Cell Stem Cell | Year: 2010

Somatic cells can be reprogrammed into induced pluripotent stem cells (iPSCs) by defined factors. However, the low efficiency and slow kinetics of the reprogramming process have hampered progress with this technology. Here we report that a natural compound, vitamin C (Vc), enhances iPSC generation from both mouse and human somatic cells. Vc acts at least in part by alleviating cell senescence, a recently identified roadblock for reprogramming. In addition, Vc accelerates gene expression changes and promotes the transition of pre-iPSC colonies to a fully reprogrammed state. Our results therefore highlight a straightforward method for improving the speed and efficiency of iPSC generation and provide additional insights into the mechanistic basis of the reprogramming process. © 2010 Elsevier Inc. All rights reserved. Source


Zhang S.,South China Institute for Stem Cell Biology and Regenerative Medicine | Chen S.,South China Institute for Stem Cell Biology and Regenerative Medicine | Li W.,South China Institute for Stem Cell Biology and Regenerative Medicine | Guo X.,South China Institute for Stem Cell Biology and Regenerative Medicine | And 12 more authors.
Human Molecular Genetics | Year: 2011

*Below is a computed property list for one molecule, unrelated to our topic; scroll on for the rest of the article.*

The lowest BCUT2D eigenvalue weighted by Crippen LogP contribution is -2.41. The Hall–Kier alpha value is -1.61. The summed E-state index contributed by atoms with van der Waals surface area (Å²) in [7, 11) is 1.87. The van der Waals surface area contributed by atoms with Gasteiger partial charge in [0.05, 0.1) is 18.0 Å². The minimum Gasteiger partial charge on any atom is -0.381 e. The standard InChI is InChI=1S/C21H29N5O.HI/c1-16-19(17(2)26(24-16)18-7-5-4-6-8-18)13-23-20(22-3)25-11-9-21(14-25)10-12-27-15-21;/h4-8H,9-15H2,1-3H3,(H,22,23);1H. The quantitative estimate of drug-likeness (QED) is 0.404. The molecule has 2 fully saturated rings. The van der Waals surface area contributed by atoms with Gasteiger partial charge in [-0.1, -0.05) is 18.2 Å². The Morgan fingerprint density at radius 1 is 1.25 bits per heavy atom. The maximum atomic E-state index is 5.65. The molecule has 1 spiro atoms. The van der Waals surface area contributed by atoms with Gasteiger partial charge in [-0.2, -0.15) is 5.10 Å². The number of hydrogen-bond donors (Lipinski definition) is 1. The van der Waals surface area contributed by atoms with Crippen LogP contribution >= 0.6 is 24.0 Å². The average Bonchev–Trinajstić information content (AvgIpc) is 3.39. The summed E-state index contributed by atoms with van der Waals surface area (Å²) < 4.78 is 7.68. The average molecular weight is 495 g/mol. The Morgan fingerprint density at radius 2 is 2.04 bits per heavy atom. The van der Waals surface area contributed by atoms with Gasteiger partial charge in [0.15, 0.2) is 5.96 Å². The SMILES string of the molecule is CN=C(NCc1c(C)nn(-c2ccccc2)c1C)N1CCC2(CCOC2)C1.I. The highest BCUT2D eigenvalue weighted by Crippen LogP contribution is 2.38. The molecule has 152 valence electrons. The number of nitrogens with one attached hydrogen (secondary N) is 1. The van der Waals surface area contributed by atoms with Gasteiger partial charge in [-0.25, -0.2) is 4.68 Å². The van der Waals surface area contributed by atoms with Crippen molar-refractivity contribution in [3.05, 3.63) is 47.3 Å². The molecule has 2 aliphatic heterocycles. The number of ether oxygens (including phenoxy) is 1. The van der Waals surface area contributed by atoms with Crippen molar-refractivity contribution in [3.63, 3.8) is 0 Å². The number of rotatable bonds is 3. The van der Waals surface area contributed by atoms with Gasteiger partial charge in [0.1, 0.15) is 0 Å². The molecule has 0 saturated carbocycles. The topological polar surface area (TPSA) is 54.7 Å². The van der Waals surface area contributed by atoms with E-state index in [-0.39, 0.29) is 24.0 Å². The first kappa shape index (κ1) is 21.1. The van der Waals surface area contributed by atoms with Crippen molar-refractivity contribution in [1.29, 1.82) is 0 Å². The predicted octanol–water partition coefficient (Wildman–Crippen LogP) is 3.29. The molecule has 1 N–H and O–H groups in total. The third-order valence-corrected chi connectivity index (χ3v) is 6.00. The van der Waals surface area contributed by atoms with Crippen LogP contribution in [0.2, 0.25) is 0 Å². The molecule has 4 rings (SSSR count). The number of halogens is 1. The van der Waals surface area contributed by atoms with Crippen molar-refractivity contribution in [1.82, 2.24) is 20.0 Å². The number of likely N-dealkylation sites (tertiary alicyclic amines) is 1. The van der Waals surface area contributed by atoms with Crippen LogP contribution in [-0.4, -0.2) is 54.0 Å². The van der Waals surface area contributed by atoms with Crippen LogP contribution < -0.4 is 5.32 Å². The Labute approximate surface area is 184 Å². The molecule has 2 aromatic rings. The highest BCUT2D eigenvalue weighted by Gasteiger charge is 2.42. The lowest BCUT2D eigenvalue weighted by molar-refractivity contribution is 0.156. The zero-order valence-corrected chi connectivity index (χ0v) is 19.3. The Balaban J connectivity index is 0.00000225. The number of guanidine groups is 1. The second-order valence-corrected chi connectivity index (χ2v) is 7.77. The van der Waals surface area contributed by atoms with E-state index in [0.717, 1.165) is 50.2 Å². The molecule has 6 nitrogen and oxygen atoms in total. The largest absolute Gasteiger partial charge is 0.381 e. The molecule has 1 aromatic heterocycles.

Directed hepatocyte differentiation from human induced pluripotent stem cells (iPSCs) potentially provides a unique platform for modeling liver genetic diseases and performing drug-toxicity screening in vitro. Wilson's disease is a genetic disease caused by mutations in the ATP7B gene, whose product is a liver transporter protein responsible for coordinated copper export into bile and blood. Interestingly, the spectrum of ATP7B mutations is vast and can influence clinical presentation (a variable spectrum of hepatic and neural manifestations), though the reason is not well understood. We describe the generation of iPSCs from a Chinese patient with Wilson's disease that bears the R778L Chinese hotspot mutation in the ATP7B gene. These iPSCs were pluripotent and could be readily differentiated into hepatocyte-like cells that displayed abnormal cytoplasmic localization of mutated ATP7B and defective copper transport. Moreover, gene correction using a self-inactivating lentiviral vector that expresses codon optimized-ATP7B or treatment with the chaperone drug curcumin could reverse the functional defect in vitro. Hence, our work describes an attractive model for studying the pathogenesis of Wilson's disease that is valuable for screening compounds or gene therapy approaches aimed to correct the abnormality. In the future, once relevant safety concerns (including the stability of the mature liver-like phenotype) and technical issues for the transplantation procedure are solved, hepatocyte-like cells from similarly genetically corrected iPSCs could be an option for autologous transplantation in Wilson's disease. © The Author 2011. Published by Oxford University Press. All rights reserved. Source